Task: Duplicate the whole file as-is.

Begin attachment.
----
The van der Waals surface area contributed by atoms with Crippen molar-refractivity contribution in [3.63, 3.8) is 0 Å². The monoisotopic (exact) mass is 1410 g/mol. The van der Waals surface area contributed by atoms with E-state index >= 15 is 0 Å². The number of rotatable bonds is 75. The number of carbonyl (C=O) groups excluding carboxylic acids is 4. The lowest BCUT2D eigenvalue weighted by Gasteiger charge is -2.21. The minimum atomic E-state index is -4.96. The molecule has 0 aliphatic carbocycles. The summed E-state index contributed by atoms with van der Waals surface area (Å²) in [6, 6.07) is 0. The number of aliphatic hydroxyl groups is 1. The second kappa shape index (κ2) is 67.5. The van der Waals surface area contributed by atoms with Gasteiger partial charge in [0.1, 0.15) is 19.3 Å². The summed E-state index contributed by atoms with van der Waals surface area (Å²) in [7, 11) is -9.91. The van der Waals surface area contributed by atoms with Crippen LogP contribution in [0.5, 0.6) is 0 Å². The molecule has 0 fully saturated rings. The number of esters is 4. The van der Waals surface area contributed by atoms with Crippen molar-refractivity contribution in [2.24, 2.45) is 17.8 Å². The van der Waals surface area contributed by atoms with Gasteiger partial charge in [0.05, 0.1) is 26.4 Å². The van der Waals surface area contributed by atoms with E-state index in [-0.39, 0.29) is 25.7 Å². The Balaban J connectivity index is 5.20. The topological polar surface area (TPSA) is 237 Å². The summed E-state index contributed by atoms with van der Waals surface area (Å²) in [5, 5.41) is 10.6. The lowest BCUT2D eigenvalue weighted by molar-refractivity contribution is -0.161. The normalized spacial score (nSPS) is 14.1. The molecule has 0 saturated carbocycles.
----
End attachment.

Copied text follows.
The van der Waals surface area contributed by atoms with Crippen molar-refractivity contribution in [3.63, 3.8) is 0 Å². The monoisotopic (exact) mass is 1410 g/mol. The van der Waals surface area contributed by atoms with E-state index >= 15 is 0 Å². The number of rotatable bonds is 75. The number of carbonyl (C=O) groups excluding carboxylic acids is 4. The lowest BCUT2D eigenvalue weighted by Gasteiger charge is -2.21. The minimum atomic E-state index is -4.96. The molecule has 0 aliphatic carbocycles. The summed E-state index contributed by atoms with van der Waals surface area (Å²) in [6, 6.07) is 0. The number of aliphatic hydroxyl groups is 1. The second kappa shape index (κ2) is 67.5. The van der Waals surface area contributed by atoms with Gasteiger partial charge in [0.1, 0.15) is 19.3 Å². The summed E-state index contributed by atoms with van der Waals surface area (Å²) in [7, 11) is -9.91. The van der Waals surface area contributed by atoms with Crippen LogP contribution in [0.5, 0.6) is 0 Å². The molecule has 0 fully saturated rings. The number of esters is 4. The van der Waals surface area contributed by atoms with Crippen molar-refractivity contribution in [2.24, 2.45) is 17.8 Å². The van der Waals surface area contributed by atoms with Gasteiger partial charge in [0.05, 0.1) is 26.4 Å². The van der Waals surface area contributed by atoms with E-state index in [-0.39, 0.29) is 25.7 Å². The Balaban J connectivity index is 5.20. The topological polar surface area (TPSA) is 237 Å². The summed E-state index contributed by atoms with van der Waals surface area (Å²) in [5, 5.41) is 10.6. The lowest BCUT2D eigenvalue weighted by molar-refractivity contribution is -0.161. The normalized spacial score (nSPS) is 14.1. The molecule has 0 saturated carbocycles.